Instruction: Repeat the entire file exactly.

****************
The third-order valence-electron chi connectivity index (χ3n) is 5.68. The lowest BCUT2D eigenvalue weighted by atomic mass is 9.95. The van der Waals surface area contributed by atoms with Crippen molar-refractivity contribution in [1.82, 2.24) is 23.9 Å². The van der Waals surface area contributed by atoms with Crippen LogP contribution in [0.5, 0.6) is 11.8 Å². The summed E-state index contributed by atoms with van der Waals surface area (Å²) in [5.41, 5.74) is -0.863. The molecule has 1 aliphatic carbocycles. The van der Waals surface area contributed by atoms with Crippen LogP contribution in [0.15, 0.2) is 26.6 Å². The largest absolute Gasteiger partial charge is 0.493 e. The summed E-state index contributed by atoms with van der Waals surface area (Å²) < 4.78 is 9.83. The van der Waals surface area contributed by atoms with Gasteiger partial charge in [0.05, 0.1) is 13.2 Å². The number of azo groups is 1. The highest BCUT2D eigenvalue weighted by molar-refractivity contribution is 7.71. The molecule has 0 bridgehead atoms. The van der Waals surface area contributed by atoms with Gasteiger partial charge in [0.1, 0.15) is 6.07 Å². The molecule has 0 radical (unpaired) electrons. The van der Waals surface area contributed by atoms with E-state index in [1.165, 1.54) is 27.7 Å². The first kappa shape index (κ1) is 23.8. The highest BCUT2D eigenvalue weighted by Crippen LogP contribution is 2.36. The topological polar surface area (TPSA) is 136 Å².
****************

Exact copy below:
The third-order valence-electron chi connectivity index (χ3n) is 5.68. The lowest BCUT2D eigenvalue weighted by atomic mass is 9.95. The van der Waals surface area contributed by atoms with Crippen molar-refractivity contribution in [1.82, 2.24) is 23.9 Å². The van der Waals surface area contributed by atoms with Crippen LogP contribution in [0.5, 0.6) is 11.8 Å². The summed E-state index contributed by atoms with van der Waals surface area (Å²) in [5.41, 5.74) is -0.863. The molecule has 1 aliphatic carbocycles. The van der Waals surface area contributed by atoms with Crippen LogP contribution in [0.15, 0.2) is 26.6 Å². The largest absolute Gasteiger partial charge is 0.493 e. The summed E-state index contributed by atoms with van der Waals surface area (Å²) < 4.78 is 9.83. The van der Waals surface area contributed by atoms with Gasteiger partial charge in [0.05, 0.1) is 13.2 Å². The number of azo groups is 1. The highest BCUT2D eigenvalue weighted by molar-refractivity contribution is 7.71. The molecule has 0 bridgehead atoms. The van der Waals surface area contributed by atoms with Gasteiger partial charge in [0.1, 0.15) is 6.07 Å². The molecule has 0 radical (unpaired) electrons. The van der Waals surface area contributed by atoms with E-state index in [1.165, 1.54) is 27.7 Å². The first kappa shape index (κ1) is 23.8. The highest BCUT2D eigenvalue weighted by Crippen LogP contribution is 2.36. The topological polar surface area (TPSA) is 136 Å².